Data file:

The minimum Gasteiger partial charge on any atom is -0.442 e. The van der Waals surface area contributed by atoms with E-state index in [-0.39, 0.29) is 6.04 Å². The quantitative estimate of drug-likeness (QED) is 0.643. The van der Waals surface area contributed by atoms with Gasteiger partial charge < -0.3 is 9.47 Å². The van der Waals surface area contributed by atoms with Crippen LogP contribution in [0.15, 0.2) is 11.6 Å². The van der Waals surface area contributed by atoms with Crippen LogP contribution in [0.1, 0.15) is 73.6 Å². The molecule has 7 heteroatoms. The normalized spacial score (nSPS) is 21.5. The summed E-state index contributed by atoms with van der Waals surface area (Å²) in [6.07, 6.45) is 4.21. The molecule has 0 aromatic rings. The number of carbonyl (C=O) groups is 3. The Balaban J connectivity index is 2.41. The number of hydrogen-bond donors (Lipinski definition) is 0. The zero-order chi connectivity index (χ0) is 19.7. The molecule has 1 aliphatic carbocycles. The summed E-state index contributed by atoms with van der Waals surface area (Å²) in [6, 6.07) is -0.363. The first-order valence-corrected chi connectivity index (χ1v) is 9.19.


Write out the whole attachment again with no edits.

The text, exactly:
The minimum Gasteiger partial charge on any atom is -0.442 e. The van der Waals surface area contributed by atoms with E-state index in [-0.39, 0.29) is 6.04 Å². The quantitative estimate of drug-likeness (QED) is 0.643. The van der Waals surface area contributed by atoms with Gasteiger partial charge < -0.3 is 9.47 Å². The van der Waals surface area contributed by atoms with Crippen LogP contribution in [0.15, 0.2) is 11.6 Å². The van der Waals surface area contributed by atoms with Crippen LogP contribution in [0.1, 0.15) is 73.6 Å². The molecule has 7 heteroatoms. The normalized spacial score (nSPS) is 21.5. The summed E-state index contributed by atoms with van der Waals surface area (Å²) in [6.07, 6.45) is 4.21. The molecule has 0 aromatic rings. The number of carbonyl (C=O) groups is 3. The Balaban J connectivity index is 2.41. The number of hydrogen-bond donors (Lipinski definition) is 0. The zero-order chi connectivity index (χ0) is 19.7. The molecule has 1 aliphatic carbocycles. The summed E-state index contributed by atoms with van der Waals surface area (Å²) in [6, 6.07) is -0.363. The first-order valence-corrected chi connectivity index (χ1v) is 9.19.